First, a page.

With LRT construction under way and the growing profile of our region, now is a legacy period for urban growth in Kitchener-Waterloo. In April, the City of Waterloo planning staff released a pair of reports looking at tools to incentivise development in the uptown core. TCE caught up with Ryan Mounsey, urban planner, economic developer, and Manager of Business and Retention Services
for the City of Waterloo to talk about what’s going on behind the scenes and about the big picture for uptown.
TCE: You’ve held senior positions in the City of Waterloo and City of Kitchener Planning Departments and for a local urban planning firm. Tell us how your background plays into your work in economic development?
RM: This was a new position created under a new economic development team that reports directly to the CAO’s office … The planning component forms a really important part of my business or my work activities as it relates to promoting businesses to grow and to stay in Waterloo, not only on the development side but in terms of urban design and quality of life.
TCE: The City of Waterloo is looking at development charge exemptions and a community improvement plan for uptown. Can you discuss the potential impact of these tools?
RM: We’re looking at the development charges, because that’s the front end cost. If you can find ways to minimize front end costs, that makes development more feasible. If you can look at community improvement plans in addition to that, that may look at tools such as tax increment grants, which basically allows you to offer some financial incentives like a brownfields program … we know how competitive it is to attract jobs in our community and to help existing businesses to grow, and so the uptown requires some attention now to facilitate some of these priorities.
TCE: In addition to attracting jobs, what are the big priorities for uptown’s development?
RM: Ensuring the right balance between sustainable transportation options with urban development projects, and striking the balance between people taking LRT and new bike routes, and having a reduced need for parking while still supporting high quality urban infill projects … I think the building blocks are here for sure, but there will be a next wave of projects that will really, I think, reveal the strengths, opportunities and challenges as we go through this big transition.
TCE: But for all the recent development, there are also vacant lots and lots being converted to more parking. How do these fit into the picture?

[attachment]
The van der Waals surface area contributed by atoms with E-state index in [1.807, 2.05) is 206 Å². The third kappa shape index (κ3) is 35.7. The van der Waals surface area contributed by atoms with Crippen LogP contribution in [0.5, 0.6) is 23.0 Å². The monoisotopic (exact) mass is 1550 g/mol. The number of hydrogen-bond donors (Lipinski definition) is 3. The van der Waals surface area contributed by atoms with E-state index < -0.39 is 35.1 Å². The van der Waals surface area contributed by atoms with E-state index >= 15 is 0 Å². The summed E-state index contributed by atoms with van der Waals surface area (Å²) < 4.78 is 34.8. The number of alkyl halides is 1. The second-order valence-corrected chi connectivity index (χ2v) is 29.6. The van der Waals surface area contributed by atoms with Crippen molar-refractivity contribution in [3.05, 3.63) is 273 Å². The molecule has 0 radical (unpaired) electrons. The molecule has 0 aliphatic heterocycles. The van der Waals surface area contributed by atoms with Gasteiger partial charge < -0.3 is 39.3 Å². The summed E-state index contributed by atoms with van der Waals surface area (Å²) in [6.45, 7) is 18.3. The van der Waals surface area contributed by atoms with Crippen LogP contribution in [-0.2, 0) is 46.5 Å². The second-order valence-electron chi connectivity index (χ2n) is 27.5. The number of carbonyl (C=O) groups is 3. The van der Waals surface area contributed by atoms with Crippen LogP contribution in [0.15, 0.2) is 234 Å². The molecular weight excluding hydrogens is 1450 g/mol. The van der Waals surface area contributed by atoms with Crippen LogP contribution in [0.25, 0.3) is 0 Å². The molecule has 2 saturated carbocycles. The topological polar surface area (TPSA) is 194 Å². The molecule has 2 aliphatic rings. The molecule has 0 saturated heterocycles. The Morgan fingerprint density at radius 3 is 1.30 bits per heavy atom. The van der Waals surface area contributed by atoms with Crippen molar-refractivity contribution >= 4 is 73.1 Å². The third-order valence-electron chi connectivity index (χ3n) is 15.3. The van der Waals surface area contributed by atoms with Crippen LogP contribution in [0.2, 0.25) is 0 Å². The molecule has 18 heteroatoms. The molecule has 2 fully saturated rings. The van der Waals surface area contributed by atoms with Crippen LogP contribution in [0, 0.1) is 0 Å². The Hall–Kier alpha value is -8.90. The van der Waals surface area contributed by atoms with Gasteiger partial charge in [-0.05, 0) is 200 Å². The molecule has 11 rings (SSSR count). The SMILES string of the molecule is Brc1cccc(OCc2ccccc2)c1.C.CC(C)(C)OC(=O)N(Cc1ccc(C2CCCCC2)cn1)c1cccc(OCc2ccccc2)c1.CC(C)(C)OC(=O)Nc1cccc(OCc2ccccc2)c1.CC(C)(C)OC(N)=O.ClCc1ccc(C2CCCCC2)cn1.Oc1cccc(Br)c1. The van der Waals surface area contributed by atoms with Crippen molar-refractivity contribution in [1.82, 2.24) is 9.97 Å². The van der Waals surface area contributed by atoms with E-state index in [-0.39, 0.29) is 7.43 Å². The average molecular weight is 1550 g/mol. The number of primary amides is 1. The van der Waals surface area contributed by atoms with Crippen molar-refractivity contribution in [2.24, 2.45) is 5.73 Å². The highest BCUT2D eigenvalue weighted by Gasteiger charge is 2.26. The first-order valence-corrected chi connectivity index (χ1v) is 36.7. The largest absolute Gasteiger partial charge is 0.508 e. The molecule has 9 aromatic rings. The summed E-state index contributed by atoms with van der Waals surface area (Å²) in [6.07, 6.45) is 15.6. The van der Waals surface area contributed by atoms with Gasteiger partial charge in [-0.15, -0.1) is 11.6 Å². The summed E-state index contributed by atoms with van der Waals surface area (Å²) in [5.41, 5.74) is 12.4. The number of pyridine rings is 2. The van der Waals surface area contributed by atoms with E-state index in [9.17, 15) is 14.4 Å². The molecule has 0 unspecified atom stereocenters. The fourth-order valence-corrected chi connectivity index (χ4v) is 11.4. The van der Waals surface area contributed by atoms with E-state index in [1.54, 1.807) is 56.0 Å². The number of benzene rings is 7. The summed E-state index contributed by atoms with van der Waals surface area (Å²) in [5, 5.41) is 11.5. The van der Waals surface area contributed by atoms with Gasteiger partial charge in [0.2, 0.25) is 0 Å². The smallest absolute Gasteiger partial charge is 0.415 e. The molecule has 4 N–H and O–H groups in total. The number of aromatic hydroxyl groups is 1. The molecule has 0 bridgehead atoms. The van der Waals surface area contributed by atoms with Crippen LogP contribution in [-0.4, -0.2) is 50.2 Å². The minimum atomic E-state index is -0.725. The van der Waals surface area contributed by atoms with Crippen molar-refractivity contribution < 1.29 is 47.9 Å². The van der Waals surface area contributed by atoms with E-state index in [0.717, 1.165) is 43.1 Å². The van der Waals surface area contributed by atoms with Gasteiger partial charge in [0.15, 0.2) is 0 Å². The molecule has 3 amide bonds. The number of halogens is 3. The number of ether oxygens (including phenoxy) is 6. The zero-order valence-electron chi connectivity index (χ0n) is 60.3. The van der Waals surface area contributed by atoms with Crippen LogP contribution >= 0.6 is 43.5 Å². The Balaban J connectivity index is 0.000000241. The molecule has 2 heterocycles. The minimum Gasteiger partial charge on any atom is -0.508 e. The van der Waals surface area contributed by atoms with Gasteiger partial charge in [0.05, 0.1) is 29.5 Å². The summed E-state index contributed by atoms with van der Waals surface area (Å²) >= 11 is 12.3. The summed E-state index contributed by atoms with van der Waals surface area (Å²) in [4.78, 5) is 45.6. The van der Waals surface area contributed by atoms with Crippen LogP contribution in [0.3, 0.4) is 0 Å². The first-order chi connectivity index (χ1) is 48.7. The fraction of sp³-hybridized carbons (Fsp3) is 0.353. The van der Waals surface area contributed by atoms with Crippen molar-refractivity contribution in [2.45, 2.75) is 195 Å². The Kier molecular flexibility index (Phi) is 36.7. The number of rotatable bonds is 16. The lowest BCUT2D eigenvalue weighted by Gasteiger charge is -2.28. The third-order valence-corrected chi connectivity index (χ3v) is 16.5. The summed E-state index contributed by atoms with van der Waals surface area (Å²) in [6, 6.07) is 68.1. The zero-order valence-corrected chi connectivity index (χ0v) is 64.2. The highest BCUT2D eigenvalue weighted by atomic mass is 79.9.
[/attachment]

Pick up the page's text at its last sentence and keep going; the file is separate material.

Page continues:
RM: What we don’t appreciate sometimes is the level of complexity of building in uptown … there’s a lot of work behind the scenes that’s actually happening that we won’t be aware of. Working on a development approval process sometimes can take a few years, and so there’s a number of projects that are going through different phases and different timelines … you look at the shops at Waterloo Town Square: that was a large parking lot, and over the last five, six years has been incrementally infilled.
TCE: Sustainable transportation options, reducing the need for parking, and supporting high quality infill projects, is there a relationship among these priorities?
RM: They go together, but there’s this tension, and until we reach that peak time when the LRT is in place and people are living and working fully [around the core], and strike a balance like some of the larger urban centres, we’re still learning. and I think one
of the great successes we have is that we have a number of projects that are finding that balance … there’s very few examples out there of a city of our scale that’s going through such change, and I think we’re doing a really good job.
TCE: Name one project that you believe points to the evolution of the uptown core.
RM: Probably the build out of the Barrelyards with the Delta Hotel, which brings the region’s first four star hotel to the community … with high quality urban housing that’s surrounding the hotel component. I think that that’s important because that project was planned for a number of years. There has been a lot of questions about when it’s going to happen, and [now] it’s under development. It’s a signal in uptown that we’re growing up.
TCE: What’s next for uptown Waterloo?
RM: Well I think that over the last ten years, uptown has been a major hub of activity, and with some really important projects that are changing how it feels and how it works. We’ve seen two world class research institutes move into the uptown core and expand, that has a significant impact in our core … I look at the residential intensification, what’s happening in the core, we’ve had over 1,300 units approved in the last five years in uptown Waterloo. That’s about 2,500 to 2,600 new people coming in, with more on the way. The next part in the legacy of the uptown is to get more jobs in the core … [Uptown] is a retail destination, it’s a cultural destination, it’s a residential neighbourhood and core, and now it’s forming to be a really strong employment node. And that’s framed not only in the [City] policies, it’s framed by the [provincial growth policies]. And it’s also what people know who live and work in the uptown. It’s a busy place.
Andrew has lived in Kitchener-Waterloo for about one hundred years and currently resides in an apartment in the centre of the universe, Uptown (sorry not sorry, Big Smoke). These days, Andrew works as a project consultant in urban planning and writes about city people and things.